The words on Kathy Coe’s website are both honest and moving. They describe how, during the late Eighties, the mother of three tried and failed to get help, when her life was falling apart because of unrelenting domestic violence.
They tell of her desperation, adding that she ‘felt there was nothing left to live for’. At the time it was difficult to get help because there was very little understanding of domestic abuse. But eventually, Kathy was able to leave her home, vowing that one day she would open a refuge to help others in a similar situation.
A few years later she achieved her dream, setting up the charity Pathway Project, which now supports thousands of women and children who are experiencing domestic violence.
Kathy (61) has made it her mission to turn victims into survivors – but at the same time she will never forget how it feels to walk in the shoes of someone in an abusive relationship.
She recalls: “When I met my ex-husband I’d been married, and had two children. At first, everything was wonderful; I thought I’d found my knight in shining armour. But even then, he would lose his temper and thump walls or doors. I should have realised what lay ahead.
“Soon after we got married he was violent towards me. I was so shocked I started making excuses for him. We were running a pub and I’d tell myself he was tired. But before long I became adept at covering my bruises and split lip with make-up. I’d spend all day walking on eggshells because I knew if I upset him I’d pay for it when the pub closed.
“He would say the abuse was my fault, and that I’d forced him to behave in that way.
“Later, he would be sorry and cry, saying he would never do it again, but he always did. After particularly vicious beatings he would leave a red rose on my pillow. I came to detest red roses.”
‘I’d spend all day, every day, walking on eggshells because I knew that if I upset my husband I’d pay for it’
Kathy, from Burntwood, tried to get help but there was nothing available for victims of domestic abuse, partly because no-one really understood it. When she discovered she was pregnant she hoped the violence would stop, but sadly that wasn’t the case.
“I would curl up in a ball to try and protect the baby from the beatings,” she recalls. “If I tried to fight back it just made things worse. There was nothing I could do but pray it would soon be over.
“Later, my husband tried to strangle me, and I’m certain that if it hadn’t been for my daughter coming into the room I wouldn’t have survived. I feared for my life, and often wanted to end it all. But I couldn’t leave my children.”
In time, Kathy found support from her church. The minister and his wife were especially kind to her. She also plucked up the courage to talk to family members and, one day, feeling she finally had people to turn to, she walked away from her husband, moved in with a friend, and began divorce proceedings.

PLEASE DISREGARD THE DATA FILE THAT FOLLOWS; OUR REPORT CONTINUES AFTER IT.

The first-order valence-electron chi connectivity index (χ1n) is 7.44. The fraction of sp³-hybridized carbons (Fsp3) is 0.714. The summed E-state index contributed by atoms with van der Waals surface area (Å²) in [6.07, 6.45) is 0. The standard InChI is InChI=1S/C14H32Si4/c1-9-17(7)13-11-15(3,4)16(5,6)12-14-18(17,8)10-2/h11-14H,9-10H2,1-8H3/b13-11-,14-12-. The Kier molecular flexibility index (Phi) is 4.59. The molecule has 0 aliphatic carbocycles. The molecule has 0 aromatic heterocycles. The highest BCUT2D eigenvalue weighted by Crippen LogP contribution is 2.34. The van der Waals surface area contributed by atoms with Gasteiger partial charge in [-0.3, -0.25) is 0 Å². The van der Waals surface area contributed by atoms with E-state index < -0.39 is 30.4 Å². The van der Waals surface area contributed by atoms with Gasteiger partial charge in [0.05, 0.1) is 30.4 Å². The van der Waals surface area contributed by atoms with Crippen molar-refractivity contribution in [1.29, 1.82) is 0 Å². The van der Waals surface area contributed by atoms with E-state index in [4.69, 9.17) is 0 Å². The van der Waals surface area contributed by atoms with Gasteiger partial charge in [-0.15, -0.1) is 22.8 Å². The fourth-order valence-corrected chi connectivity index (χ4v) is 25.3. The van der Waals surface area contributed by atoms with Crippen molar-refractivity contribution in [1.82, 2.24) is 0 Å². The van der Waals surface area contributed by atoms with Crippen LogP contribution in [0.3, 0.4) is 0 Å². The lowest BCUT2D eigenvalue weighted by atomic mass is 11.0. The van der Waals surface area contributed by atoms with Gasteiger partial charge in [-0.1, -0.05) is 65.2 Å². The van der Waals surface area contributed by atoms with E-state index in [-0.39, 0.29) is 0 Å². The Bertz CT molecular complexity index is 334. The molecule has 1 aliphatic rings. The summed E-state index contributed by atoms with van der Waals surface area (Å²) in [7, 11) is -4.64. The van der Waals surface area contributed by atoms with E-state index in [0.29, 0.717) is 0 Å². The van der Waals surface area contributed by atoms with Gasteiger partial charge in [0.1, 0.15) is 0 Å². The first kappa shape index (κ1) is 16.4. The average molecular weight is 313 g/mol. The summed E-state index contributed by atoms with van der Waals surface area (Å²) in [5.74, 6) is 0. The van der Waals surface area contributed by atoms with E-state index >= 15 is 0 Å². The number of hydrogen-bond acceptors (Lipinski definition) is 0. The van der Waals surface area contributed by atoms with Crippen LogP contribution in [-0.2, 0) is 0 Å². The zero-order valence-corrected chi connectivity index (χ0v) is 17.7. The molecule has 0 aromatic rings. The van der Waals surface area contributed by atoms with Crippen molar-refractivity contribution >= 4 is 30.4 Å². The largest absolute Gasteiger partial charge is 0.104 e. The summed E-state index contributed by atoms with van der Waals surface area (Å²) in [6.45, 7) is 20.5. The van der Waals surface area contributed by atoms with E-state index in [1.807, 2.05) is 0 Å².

Wanting to help other domestic abuse victims, Kathy set up Pathway Project, launched a 24-hour helpline from her bedroom, and has never looked back.
Pathway Project is now a registered charity, which helps around 3,000 families every year. In addition to the helpline, their services include providing accommodation in one of two refuges, counselling, self-help and empowerment group meetings. Other support covers issues such as budgeting and legal options, while the Hope Centre is a drop-in establishment for those needing help quickly.
Kathy says, “Many women come to us feeling ashamed as there is still a huge stigma attached to domestic violence. We help to build their confidence and make them feel able to face the world again. One woman left our refuge and gained a first class honours degree in social work, while another has a nursing degree.
“I’m glad that I’ve been able to put my own experience to good use, and for that reason I wouldn’t change what happened to me. As awful as it was, it has not only made me the stronger, happier person I am today, but is also doing the same for others. Seeing women leave us full of confidence and with their heads held high makes me so happy. Like me, they are survivors, and that makes me very proud.”
- Refuge, the charity for women and children against domestic violence, runs a freephone 24-hour National Domestic Violence Helpline in partnership with Women’s Aid. Call 0808 2000 247, or visit www.refuge.org.uk
- For more information about Pathway Project visit www.pathway-project.co.uk, or call the 24-hour helpline on 01543 676800
Domestic violence: the shocking facts
- Reports earlier this year stated that domestic abuse has risen by 38 per cent since 2008, and that there were around 838,026 reported cases of domestic violence in 2013.
- One in four women is abused in her lifetime.
- One in nine is severely physically abused every year.
- Two women are killed every week.
- Every week three women take their own lives to escape abuse.